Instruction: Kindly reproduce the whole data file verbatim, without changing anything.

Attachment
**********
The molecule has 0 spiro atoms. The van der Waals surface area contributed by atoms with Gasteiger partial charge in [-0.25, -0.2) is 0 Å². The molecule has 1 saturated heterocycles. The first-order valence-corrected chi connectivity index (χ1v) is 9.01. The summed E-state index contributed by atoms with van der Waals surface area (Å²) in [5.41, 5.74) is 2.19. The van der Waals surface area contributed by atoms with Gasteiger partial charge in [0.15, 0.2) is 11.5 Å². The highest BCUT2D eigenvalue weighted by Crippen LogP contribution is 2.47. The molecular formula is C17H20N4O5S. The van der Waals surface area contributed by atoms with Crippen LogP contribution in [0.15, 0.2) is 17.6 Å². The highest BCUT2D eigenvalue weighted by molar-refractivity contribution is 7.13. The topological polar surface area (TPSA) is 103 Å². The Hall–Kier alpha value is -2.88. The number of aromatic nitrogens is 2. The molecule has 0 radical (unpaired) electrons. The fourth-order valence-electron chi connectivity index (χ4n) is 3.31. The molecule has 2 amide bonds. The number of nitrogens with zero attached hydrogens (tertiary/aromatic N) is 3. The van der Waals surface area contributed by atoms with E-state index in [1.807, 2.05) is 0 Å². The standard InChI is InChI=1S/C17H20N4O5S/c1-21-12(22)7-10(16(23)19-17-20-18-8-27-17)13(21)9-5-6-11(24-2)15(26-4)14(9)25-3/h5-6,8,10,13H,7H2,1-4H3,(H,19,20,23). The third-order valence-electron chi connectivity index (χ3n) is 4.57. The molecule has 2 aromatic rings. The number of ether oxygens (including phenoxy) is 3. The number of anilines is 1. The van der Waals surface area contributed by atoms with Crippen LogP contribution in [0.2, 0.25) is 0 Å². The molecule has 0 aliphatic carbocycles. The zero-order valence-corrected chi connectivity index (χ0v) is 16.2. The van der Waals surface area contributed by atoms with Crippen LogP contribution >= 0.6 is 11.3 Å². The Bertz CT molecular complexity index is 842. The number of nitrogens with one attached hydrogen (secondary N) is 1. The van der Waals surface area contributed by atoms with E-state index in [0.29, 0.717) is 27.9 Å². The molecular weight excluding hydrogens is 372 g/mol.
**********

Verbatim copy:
The molecule has 0 spiro atoms. The van der Waals surface area contributed by atoms with Gasteiger partial charge in [-0.25, -0.2) is 0 Å². The molecule has 1 saturated heterocycles. The first-order valence-corrected chi connectivity index (χ1v) is 9.01. The summed E-state index contributed by atoms with van der Waals surface area (Å²) in [5.41, 5.74) is 2.19. The van der Waals surface area contributed by atoms with Gasteiger partial charge in [0.15, 0.2) is 11.5 Å². The highest BCUT2D eigenvalue weighted by Crippen LogP contribution is 2.47. The molecular formula is C17H20N4O5S. The van der Waals surface area contributed by atoms with Crippen LogP contribution in [0.15, 0.2) is 17.6 Å². The highest BCUT2D eigenvalue weighted by molar-refractivity contribution is 7.13. The topological polar surface area (TPSA) is 103 Å². The Hall–Kier alpha value is -2.88. The number of aromatic nitrogens is 2. The molecule has 0 radical (unpaired) electrons. The fourth-order valence-electron chi connectivity index (χ4n) is 3.31. The molecule has 2 amide bonds. The number of nitrogens with zero attached hydrogens (tertiary/aromatic N) is 3. The van der Waals surface area contributed by atoms with E-state index in [1.807, 2.05) is 0 Å². The standard InChI is InChI=1S/C17H20N4O5S/c1-21-12(22)7-10(16(23)19-17-20-18-8-27-17)13(21)9-5-6-11(24-2)15(26-4)14(9)25-3/h5-6,8,10,13H,7H2,1-4H3,(H,19,20,23). The third-order valence-electron chi connectivity index (χ3n) is 4.57. The molecule has 2 aromatic rings. The number of ether oxygens (including phenoxy) is 3. The number of anilines is 1. The van der Waals surface area contributed by atoms with Crippen LogP contribution in [0.2, 0.25) is 0 Å². The molecule has 0 aliphatic carbocycles. The zero-order valence-corrected chi connectivity index (χ0v) is 16.2. The van der Waals surface area contributed by atoms with Crippen LogP contribution >= 0.6 is 11.3 Å². The Bertz CT molecular complexity index is 842. The number of nitrogens with one attached hydrogen (secondary N) is 1. The van der Waals surface area contributed by atoms with E-state index in [0.29, 0.717) is 27.9 Å². The molecular weight excluding hydrogens is 372 g/mol.